If I say, "I’m going to ask Doctor to take a look and see if you’re a candidate for that", how does the patient feel? The patient is anticipating, right? "Okay, I hope I am." You know, hope I am. And most of the time, you know, I’d say 95 plus percent of the time, they’re absolutely a candidate for it. And one of the things you can do, doctors, is you could run an in-service training for one of your team meetings and just educate your team members about who are candidates for some of the procedures that you do. You know what? Who are perfect candidates and just let them understand that. But notice the questions she asked. "If there was a way to correct the crowding in your lower teeth, would you have any interest, and relatively quickly?" Or if there were, "I noticed there are spaces in your lower teeth, if there was a way to correct those spaces relatively quickly with adult orthodontics, would you have any interest?" Very simple. We’re not looking for occlusion, we’re not looking for posterior occlusion, we’re not looking for canine guidance, what is it I’m just looking for, crowding or spaces?
Gary: Is that within the bounds of a hygienist to identify crowding and spacing?
Gary: Absolutely, it is.
Gary: In fact, if it’s crowding, she can even say, “One of the concerns that I see there, Gary, it’s hard to keep that area clean when you have crowding. It’s hard for you to do your home care with that,” and so it’s a right within her authority to identify that. Now, interestingly enough, as I presented this to hygienists over the years, most hygienists get really excited, "Oh, yeah, I, of course, I can identify crowding and spaces." I had a hygienist ask me one time. Said, and she had a good question, she said, "Are patients ever offended if I say they have crowding or if they have spaces?" And I answered it as I’m going to answer you in this podcast, Naren, "I’ve never heard the patient respond with any offense. They know their teeth are crowded. They know they have spaces. It’s not, it’s not like news flash. But now you’re, you are viewed and, this is what I want a hygienist to take away, you are viewed as one of their providers in this practice. They respect you. They respect your wisdom. And I, up to date, now maybe that will change in the future, but I have never heard a patient respond in being offended by the fact that the hygienist said crowding or spaces.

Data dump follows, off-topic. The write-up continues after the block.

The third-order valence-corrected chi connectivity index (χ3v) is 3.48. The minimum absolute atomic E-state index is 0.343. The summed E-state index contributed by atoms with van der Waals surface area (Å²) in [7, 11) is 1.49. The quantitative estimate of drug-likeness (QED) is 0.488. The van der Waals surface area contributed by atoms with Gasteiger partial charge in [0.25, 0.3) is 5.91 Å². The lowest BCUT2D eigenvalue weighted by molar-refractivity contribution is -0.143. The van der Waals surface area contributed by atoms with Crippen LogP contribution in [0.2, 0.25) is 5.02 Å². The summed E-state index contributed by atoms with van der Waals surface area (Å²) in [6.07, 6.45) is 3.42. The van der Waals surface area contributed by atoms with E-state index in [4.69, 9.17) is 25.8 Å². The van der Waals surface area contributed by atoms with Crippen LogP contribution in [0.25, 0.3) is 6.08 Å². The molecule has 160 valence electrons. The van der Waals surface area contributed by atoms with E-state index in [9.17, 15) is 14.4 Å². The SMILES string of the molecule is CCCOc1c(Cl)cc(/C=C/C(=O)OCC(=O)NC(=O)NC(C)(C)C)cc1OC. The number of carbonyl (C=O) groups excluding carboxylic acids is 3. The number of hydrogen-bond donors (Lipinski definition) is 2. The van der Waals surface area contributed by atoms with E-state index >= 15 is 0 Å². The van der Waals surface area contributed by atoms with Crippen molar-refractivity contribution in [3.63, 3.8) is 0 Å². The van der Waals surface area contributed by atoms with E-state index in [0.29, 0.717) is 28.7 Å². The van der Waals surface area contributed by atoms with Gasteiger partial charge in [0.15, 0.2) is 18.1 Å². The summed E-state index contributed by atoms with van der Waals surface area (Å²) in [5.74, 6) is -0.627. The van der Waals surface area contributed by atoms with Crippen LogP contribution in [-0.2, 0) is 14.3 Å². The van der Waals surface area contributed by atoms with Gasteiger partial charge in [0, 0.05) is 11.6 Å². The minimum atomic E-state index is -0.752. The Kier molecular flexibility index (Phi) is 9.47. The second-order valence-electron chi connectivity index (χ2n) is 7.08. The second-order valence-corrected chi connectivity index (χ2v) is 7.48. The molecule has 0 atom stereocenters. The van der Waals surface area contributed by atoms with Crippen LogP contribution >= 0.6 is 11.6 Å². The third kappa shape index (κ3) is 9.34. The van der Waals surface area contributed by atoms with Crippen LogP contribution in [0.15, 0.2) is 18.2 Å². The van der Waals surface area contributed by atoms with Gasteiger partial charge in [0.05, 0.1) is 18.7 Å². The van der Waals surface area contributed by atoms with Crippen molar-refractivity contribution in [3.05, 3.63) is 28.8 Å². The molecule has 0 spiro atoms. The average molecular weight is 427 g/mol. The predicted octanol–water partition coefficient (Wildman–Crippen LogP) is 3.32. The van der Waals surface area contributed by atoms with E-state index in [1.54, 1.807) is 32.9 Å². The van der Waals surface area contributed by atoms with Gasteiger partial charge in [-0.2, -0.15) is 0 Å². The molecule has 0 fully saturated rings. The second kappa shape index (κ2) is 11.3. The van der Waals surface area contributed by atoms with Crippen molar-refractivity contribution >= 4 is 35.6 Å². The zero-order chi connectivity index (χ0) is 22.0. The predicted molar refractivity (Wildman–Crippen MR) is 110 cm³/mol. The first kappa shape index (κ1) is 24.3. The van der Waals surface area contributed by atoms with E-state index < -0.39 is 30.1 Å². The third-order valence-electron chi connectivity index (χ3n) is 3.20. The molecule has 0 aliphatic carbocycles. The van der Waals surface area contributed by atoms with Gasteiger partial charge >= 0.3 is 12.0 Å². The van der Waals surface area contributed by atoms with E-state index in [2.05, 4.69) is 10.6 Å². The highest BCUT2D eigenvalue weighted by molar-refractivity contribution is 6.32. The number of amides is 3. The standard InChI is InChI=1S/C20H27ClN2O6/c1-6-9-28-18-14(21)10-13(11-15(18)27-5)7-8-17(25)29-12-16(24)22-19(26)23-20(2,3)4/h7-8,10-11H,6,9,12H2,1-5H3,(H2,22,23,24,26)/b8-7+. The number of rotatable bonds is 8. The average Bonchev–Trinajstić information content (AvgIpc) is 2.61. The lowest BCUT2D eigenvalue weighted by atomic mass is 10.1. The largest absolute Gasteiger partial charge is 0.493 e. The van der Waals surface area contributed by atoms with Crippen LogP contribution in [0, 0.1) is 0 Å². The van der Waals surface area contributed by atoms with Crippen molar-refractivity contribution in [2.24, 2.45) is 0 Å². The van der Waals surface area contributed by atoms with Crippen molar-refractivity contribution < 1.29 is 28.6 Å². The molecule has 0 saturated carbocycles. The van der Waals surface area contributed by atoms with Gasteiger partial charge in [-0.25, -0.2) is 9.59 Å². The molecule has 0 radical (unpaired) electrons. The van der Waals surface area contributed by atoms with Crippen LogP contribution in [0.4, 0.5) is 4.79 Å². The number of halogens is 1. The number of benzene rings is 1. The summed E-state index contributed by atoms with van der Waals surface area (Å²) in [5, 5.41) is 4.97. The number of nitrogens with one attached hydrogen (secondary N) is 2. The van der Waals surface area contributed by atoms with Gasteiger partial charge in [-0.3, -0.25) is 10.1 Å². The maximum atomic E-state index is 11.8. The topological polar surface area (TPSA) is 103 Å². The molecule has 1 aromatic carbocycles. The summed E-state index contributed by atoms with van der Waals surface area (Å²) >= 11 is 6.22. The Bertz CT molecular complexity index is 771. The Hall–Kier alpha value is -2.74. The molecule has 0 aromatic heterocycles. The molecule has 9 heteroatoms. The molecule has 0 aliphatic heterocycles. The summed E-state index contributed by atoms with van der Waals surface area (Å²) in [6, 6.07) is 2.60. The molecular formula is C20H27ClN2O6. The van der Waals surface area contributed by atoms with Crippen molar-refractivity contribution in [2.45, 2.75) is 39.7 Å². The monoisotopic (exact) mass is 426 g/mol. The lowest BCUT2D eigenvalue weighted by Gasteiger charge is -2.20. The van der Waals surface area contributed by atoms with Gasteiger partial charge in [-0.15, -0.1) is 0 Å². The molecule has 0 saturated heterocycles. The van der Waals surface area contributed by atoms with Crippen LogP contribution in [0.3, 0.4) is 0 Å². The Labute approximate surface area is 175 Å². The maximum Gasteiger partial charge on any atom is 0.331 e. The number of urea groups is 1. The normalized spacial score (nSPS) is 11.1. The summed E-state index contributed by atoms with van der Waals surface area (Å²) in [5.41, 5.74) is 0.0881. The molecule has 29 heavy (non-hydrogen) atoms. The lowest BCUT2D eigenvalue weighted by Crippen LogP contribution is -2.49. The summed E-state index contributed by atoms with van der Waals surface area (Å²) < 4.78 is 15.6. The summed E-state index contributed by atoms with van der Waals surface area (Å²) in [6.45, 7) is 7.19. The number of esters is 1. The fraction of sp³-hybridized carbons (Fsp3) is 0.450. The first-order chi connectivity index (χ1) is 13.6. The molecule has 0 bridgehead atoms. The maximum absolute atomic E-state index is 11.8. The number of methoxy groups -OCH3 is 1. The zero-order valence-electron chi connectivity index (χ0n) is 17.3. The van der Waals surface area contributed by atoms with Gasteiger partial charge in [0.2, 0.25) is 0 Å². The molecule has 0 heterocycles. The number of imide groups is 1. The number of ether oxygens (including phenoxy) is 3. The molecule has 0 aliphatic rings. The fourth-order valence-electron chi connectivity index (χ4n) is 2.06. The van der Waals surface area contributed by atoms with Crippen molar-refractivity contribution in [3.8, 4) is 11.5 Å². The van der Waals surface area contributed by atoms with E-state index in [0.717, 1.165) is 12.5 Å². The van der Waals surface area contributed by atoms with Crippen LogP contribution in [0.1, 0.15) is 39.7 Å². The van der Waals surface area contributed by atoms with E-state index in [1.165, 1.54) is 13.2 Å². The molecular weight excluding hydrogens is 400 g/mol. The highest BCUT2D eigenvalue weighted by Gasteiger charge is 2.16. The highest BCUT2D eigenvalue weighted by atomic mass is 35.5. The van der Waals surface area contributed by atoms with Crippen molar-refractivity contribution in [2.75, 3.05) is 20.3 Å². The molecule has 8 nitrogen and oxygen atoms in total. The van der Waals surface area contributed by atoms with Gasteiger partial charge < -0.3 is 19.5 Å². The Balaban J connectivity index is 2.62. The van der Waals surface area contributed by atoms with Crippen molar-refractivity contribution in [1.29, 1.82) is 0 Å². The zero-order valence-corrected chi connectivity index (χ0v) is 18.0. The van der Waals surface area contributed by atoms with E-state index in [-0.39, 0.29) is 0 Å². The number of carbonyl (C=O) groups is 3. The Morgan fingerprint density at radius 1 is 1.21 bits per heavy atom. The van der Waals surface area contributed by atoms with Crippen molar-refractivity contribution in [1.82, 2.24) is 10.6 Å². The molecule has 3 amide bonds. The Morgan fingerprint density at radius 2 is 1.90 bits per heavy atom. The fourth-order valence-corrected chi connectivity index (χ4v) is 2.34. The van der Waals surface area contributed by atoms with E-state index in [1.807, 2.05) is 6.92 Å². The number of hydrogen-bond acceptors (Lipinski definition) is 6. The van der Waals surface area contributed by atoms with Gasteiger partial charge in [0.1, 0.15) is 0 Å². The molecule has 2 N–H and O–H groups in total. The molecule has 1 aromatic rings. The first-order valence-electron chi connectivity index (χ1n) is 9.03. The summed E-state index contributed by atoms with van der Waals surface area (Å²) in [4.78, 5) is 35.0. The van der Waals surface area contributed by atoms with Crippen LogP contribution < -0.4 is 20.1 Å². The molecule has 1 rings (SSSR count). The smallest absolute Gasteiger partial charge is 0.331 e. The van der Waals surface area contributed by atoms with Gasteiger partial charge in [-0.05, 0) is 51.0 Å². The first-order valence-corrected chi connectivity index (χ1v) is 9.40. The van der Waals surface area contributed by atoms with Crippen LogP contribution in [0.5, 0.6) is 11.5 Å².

Naren: Gary, is it okay if I share something that I noticed about what you do with your coaching clients real quick, Gary?
Naren: See, many of these things are not like one time you learn about it and we are done, right? These are things that are ongoing. And the thing I love about your approach to all of this is you look at it like, you know, let’s say you have a BMW car and you are with a BMW dealership. They treat you like a VIP. They do things for you. They pick you up, they drop you off. They’ll tell you when things need to be taken care of. And the damn car is solid. So it usually doesn’t break and they just take care of things, so you don’t have to worry about it.